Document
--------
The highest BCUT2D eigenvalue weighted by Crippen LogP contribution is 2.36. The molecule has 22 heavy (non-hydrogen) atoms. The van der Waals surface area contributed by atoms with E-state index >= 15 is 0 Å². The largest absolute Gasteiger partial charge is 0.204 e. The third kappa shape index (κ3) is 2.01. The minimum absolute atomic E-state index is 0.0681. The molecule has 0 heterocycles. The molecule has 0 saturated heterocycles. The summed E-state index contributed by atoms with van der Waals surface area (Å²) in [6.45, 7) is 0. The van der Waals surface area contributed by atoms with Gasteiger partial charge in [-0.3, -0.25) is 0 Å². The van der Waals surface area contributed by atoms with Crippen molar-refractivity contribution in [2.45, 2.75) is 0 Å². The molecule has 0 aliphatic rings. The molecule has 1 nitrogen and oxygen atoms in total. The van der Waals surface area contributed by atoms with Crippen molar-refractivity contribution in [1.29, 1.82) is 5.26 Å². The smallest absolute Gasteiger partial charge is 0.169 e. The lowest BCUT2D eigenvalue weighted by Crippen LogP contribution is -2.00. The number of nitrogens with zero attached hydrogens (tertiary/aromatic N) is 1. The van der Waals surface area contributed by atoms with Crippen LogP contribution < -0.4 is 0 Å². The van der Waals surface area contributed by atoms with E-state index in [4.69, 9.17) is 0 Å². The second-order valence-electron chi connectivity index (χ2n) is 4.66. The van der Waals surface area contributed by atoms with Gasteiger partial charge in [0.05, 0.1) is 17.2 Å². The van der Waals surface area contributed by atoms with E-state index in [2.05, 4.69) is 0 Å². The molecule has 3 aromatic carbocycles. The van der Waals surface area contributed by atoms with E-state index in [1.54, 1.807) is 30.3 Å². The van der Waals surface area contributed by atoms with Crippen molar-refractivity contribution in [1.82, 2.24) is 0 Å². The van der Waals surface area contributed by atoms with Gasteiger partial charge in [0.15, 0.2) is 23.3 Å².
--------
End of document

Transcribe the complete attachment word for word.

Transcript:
The highest BCUT2D eigenvalue weighted by Crippen LogP contribution is 2.36. The molecule has 22 heavy (non-hydrogen) atoms. The van der Waals surface area contributed by atoms with E-state index >= 15 is 0 Å². The largest absolute Gasteiger partial charge is 0.204 e. The third kappa shape index (κ3) is 2.01. The minimum absolute atomic E-state index is 0.0681. The molecule has 0 heterocycles. The molecule has 0 saturated heterocycles. The summed E-state index contributed by atoms with van der Waals surface area (Å²) in [6.45, 7) is 0. The van der Waals surface area contributed by atoms with Gasteiger partial charge in [-0.3, -0.25) is 0 Å². The van der Waals surface area contributed by atoms with Crippen molar-refractivity contribution in [2.45, 2.75) is 0 Å². The molecule has 0 aliphatic rings. The molecule has 1 nitrogen and oxygen atoms in total. The van der Waals surface area contributed by atoms with Crippen molar-refractivity contribution in [1.29, 1.82) is 5.26 Å². The smallest absolute Gasteiger partial charge is 0.169 e. The lowest BCUT2D eigenvalue weighted by Crippen LogP contribution is -2.00. The number of nitrogens with zero attached hydrogens (tertiary/aromatic N) is 1. The van der Waals surface area contributed by atoms with Crippen LogP contribution < -0.4 is 0 Å². The van der Waals surface area contributed by atoms with E-state index in [4.69, 9.17) is 0 Å². The second-order valence-electron chi connectivity index (χ2n) is 4.66. The van der Waals surface area contributed by atoms with Gasteiger partial charge in [0.05, 0.1) is 17.2 Å². The van der Waals surface area contributed by atoms with E-state index in [2.05, 4.69) is 0 Å². The molecule has 3 aromatic carbocycles. The van der Waals surface area contributed by atoms with E-state index in [1.54, 1.807) is 30.3 Å². The van der Waals surface area contributed by atoms with Crippen molar-refractivity contribution in [1.82, 2.24) is 0 Å². The van der Waals surface area contributed by atoms with Gasteiger partial charge in [0.15, 0.2) is 23.3 Å².